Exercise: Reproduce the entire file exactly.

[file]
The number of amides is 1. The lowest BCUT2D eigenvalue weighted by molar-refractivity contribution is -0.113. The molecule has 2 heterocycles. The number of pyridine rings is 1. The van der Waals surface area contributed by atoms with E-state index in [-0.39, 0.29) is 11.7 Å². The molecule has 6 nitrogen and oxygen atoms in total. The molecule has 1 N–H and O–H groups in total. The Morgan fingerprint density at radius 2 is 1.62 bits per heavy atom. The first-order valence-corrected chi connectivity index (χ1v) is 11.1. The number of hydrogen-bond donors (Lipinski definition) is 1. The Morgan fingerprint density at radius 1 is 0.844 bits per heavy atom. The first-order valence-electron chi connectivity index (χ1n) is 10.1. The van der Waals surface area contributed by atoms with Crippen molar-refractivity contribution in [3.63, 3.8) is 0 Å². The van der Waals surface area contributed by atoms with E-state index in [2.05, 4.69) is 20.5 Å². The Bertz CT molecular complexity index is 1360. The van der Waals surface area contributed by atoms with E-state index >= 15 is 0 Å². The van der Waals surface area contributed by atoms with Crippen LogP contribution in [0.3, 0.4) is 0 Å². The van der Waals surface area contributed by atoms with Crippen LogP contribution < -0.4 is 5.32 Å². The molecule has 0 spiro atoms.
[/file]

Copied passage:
The number of amides is 1. The lowest BCUT2D eigenvalue weighted by molar-refractivity contribution is -0.113. The molecule has 2 heterocycles. The number of pyridine rings is 1. The van der Waals surface area contributed by atoms with E-state index in [-0.39, 0.29) is 11.7 Å². The molecule has 6 nitrogen and oxygen atoms in total. The molecule has 1 N–H and O–H groups in total. The Morgan fingerprint density at radius 2 is 1.62 bits per heavy atom. The first-order valence-corrected chi connectivity index (χ1v) is 11.1. The number of hydrogen-bond donors (Lipinski definition) is 1. The Morgan fingerprint density at radius 1 is 0.844 bits per heavy atom. The first-order valence-electron chi connectivity index (χ1n) is 10.1. The van der Waals surface area contributed by atoms with Crippen molar-refractivity contribution in [3.63, 3.8) is 0 Å². The van der Waals surface area contributed by atoms with E-state index in [2.05, 4.69) is 20.5 Å². The Bertz CT molecular complexity index is 1360. The van der Waals surface area contributed by atoms with E-state index >= 15 is 0 Å². The van der Waals surface area contributed by atoms with Crippen LogP contribution in [0.3, 0.4) is 0 Å². The van der Waals surface area contributed by atoms with Crippen LogP contribution < -0.4 is 5.32 Å². The molecule has 0 spiro atoms.